Finally, we come to the security systems that are trusted to enable a variety of physical, computing and network security controls. This include capabilities such as card access systems for the physical perimeter, network perimeter firewalls and access control. Also included are centralized identity, authentication, key management and authorization systems that are leveraged to support computing and network security.
Prior to the mid-1990’s the organization’s information systems were entirely contained within the physical perimeter. Many organizations were swift in their adoption of the internet, with the desire to have a web presence and engage in e-commerce. Soon it became apparent that they had moved into a bad neighborhood containing threats that no longer had to overcome the organization’s physical perimeter in order to seek confidential information, deface web sites, and disrupt systems’ availability. Worse yet, the internet became awash with viruses attempting to attack systems, potentially adversely impacting confidentiality, integrity or availability.
The computing and network perimeter is much like the physical perimeter, providing a foundation for protecting the confidentiality, integrity and integrity of the information system. The first step is to limit the number of connections to the internet, which is analogous to access-controlled doors on the organization’s physical perimeter. As with doors, the incoming internet traffic must be screened for what is permitted and what is not. It is also common to control traffic leaving the organization, most commonly to prevent access to internet locations known to present a threat to the organization.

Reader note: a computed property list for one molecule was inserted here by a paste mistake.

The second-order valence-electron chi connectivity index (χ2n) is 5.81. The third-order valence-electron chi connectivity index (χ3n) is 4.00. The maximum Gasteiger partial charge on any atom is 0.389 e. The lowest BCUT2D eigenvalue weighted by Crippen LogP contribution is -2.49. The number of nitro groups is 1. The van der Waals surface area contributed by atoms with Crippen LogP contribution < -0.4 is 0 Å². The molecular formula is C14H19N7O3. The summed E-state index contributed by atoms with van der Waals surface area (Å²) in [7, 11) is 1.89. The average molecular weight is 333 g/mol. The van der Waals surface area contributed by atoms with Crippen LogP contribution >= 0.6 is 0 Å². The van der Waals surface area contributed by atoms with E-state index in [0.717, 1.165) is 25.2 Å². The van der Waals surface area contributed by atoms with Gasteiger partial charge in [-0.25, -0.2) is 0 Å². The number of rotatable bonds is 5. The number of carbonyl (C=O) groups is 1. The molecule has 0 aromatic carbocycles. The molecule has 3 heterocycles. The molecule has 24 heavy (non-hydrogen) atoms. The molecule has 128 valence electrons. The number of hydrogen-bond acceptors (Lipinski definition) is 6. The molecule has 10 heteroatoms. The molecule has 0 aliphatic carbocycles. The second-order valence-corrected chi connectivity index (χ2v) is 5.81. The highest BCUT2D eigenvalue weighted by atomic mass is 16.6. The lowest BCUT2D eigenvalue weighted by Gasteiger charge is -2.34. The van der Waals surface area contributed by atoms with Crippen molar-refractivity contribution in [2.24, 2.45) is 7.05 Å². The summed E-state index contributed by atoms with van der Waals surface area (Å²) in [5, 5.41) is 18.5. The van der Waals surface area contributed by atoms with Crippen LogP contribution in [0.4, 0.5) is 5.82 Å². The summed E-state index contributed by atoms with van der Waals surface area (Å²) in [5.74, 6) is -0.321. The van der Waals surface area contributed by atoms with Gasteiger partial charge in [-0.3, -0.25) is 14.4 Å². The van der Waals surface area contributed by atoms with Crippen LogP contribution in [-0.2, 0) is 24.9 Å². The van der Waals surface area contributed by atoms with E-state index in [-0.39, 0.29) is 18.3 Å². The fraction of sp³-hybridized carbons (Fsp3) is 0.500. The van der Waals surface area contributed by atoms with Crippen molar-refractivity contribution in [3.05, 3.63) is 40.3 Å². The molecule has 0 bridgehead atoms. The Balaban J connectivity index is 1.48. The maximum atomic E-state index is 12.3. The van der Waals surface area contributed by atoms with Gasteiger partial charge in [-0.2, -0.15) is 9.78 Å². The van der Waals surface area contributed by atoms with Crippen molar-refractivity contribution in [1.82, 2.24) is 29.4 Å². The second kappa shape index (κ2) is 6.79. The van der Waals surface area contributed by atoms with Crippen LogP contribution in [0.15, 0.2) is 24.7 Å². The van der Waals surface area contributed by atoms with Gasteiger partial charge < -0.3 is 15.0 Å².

Organization users may access the internet anonymously (e.g. access to a public web site) or they may have authenticated access to an internet location. The data flows between the user and the internet must be allowed to flow both ways through the perimeter. Similarly, there may be users at internet locations who are permitted to access systems inside the organizations perimeter, such as employees working at home or on travel, and organization customers or suppliers who need access to organization systems in order to provide status and billing for materials being provided, or ordering and checking status on products being purchased. Fundamentally these all require an authentication at the perimeter in order to establish the connection. But what can arise is the burdensome requirement for a series of logons, such as logging on to the supplier’s information system, logging on to your organization’s perimeter, logging on to the host, and finally logging onto the desired application.
The ideal is to achieve a single sign on experience for users, employees as well as suppliers and customers. It is common to achieve single sign on for a hosting environment, which is commonly supported by Windows or UNIX operating systems. Applications can be configured to leverage the host authentication. It is also possible for one organization to trust the authentication of another organization. The Security Assertion Markup Language (SAML) can be leveraged for this purpose, accompanied by the establishment of the trust relationship between organizations and their information systems.
Copyright © 2019 Christopher T. Carlson
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